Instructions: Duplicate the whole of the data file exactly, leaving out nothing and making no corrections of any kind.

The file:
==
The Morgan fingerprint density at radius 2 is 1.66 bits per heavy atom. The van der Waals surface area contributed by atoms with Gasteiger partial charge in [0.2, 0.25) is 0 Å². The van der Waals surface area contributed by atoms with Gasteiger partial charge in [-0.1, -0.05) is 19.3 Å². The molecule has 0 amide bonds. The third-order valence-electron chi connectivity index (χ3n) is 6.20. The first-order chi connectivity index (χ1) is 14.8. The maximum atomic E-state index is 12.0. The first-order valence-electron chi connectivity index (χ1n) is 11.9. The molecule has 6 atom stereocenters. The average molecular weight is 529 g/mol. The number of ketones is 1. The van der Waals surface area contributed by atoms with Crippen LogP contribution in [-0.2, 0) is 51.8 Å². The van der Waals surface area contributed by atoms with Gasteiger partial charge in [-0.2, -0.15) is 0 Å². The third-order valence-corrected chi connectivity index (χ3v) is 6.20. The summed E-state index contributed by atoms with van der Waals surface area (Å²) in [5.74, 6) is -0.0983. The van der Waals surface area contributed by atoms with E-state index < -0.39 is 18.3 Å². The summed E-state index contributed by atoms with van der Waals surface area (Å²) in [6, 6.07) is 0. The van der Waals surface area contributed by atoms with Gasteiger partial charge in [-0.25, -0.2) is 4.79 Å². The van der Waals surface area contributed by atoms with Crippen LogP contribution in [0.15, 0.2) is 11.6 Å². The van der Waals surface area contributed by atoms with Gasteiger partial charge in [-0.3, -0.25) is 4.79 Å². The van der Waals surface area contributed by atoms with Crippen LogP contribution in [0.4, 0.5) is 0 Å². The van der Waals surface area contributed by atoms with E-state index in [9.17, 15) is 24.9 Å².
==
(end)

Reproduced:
The Morgan fingerprint density at radius 2 is 1.66 bits per heavy atom. The van der Waals surface area contributed by atoms with Gasteiger partial charge in [0.2, 0.25) is 0 Å². The van der Waals surface area contributed by atoms with Gasteiger partial charge in [-0.1, -0.05) is 19.3 Å². The molecule has 0 amide bonds. The third-order valence-electron chi connectivity index (χ3n) is 6.20. The first-order chi connectivity index (χ1) is 14.8. The maximum atomic E-state index is 12.0. The first-order valence-electron chi connectivity index (χ1n) is 11.9. The molecule has 6 atom stereocenters. The average molecular weight is 529 g/mol. The number of ketones is 1. The van der Waals surface area contributed by atoms with Crippen LogP contribution in [-0.2, 0) is 51.8 Å². The van der Waals surface area contributed by atoms with Gasteiger partial charge in [-0.2, -0.15) is 0 Å². The third-order valence-corrected chi connectivity index (χ3v) is 6.20. The summed E-state index contributed by atoms with van der Waals surface area (Å²) in [5.74, 6) is -0.0983. The van der Waals surface area contributed by atoms with E-state index < -0.39 is 18.3 Å². The summed E-state index contributed by atoms with van der Waals surface area (Å²) in [6, 6.07) is 0. The van der Waals surface area contributed by atoms with Gasteiger partial charge in [-0.25, -0.2) is 4.79 Å². The van der Waals surface area contributed by atoms with Crippen LogP contribution in [0.15, 0.2) is 11.6 Å². The van der Waals surface area contributed by atoms with Gasteiger partial charge in [-0.3, -0.25) is 4.79 Å². The van der Waals surface area contributed by atoms with Crippen LogP contribution in [0.4, 0.5) is 0 Å². The van der Waals surface area contributed by atoms with E-state index in [9.17, 15) is 24.9 Å².